Workers’ Compensation Insurance
No business owner wants to see their employees injured, but workplace accidents are an unavoidable fact of life. Despite employers’ best efforts, there are more than 20,000 workplace injuries every day in the United States, and workplace deaths and injuries cost the country more than $150 billion every year in wages, productivity, and medical bills. Workers’ compensation insurance can protect your business from costly injury claims and ensure your employees are adequately compensated.
What Is Workers’ Compensation Insurance?
This type of insurance pays the costs of an employee’s workplace injuries, including medical expenses, rehabilitation in recovery, and lost wages. You may also be covered for legal expenses in the event your employee files a lawsuit against your business.
Depending on your state and insurer, your employees might also be covered for vocational training to help them find work if their injuries prevent them from returning to their jobs, and death benefits paid to their families.
Workers’ Compensation and the Law
Many states require employers to purchase an insurance policy with a minimum level of cover. For example, in California, employers must hold a policy that covers injured employees for medical treatment, temporary and permanent disability payments, life pensions for severely disabled workers, and retraining in the event an employee cannot return to their original job. California law also requires policies to cover death benefits payable to families in the event employees die on the job.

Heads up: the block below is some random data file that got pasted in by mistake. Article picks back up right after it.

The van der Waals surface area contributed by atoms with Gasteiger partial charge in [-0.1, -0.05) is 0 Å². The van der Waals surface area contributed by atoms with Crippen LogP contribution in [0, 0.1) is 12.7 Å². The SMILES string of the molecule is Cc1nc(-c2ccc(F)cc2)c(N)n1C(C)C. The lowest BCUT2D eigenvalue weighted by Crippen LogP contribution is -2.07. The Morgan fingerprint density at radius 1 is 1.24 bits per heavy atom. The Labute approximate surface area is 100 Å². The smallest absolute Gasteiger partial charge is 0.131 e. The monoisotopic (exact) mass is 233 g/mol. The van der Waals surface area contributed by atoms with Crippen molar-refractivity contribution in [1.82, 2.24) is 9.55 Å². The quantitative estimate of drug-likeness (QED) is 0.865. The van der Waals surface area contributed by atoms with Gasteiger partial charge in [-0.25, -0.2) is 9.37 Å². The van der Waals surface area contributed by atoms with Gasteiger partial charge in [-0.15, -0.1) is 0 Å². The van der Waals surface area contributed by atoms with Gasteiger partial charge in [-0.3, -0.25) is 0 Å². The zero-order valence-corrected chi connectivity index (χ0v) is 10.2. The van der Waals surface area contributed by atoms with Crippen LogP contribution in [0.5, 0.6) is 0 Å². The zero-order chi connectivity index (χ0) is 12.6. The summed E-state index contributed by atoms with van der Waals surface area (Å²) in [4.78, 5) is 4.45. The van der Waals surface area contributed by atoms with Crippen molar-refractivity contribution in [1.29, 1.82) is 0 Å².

State laws may also set out a range of other requirements. In California, employers must post a notice in the workplace setting out information about their insurance coverage, including details of the insurer’s claims administrator and medical provider network. Employers must also provide an injured employee with a claim form within one business day of the injury being reported.
Sole Proprietors and Workers’ Compensation
Sole proprietors are typically exempt from state laws requiring employers to purchase workers’ compensation policies. Many sole proprietors instead opt to purchase an array of other insurances, such as health, life, and disability income policies, to cover them in the event of a workplace accident.
However, while sole proprietors may be legally exempt from doing so, there are some circumstances in which purchasing a workers’ compensation policy might be a good idea. Many companies require contractors to carry coverage, particularly in riskier industries such as construction, as a precaution against liability claims. In addition, states sometimes deem subcontractors to be employees for the purposes of workers’ compensation law, meaning even a business with no employees may be required to take out a policy.
As a business owner, you do your best to keep your employees safe, but in the unfortunate event that an accident occurs in your workplace, it’s important to ensure your employees are adequately covered. For a detailed discussion of your business’s insurance needs, including advice on your state’s workers’ compensation requirements, call ISU Armac Insurance Services. Our staff are experts in workers’ compensation and can help you reduce your premiums.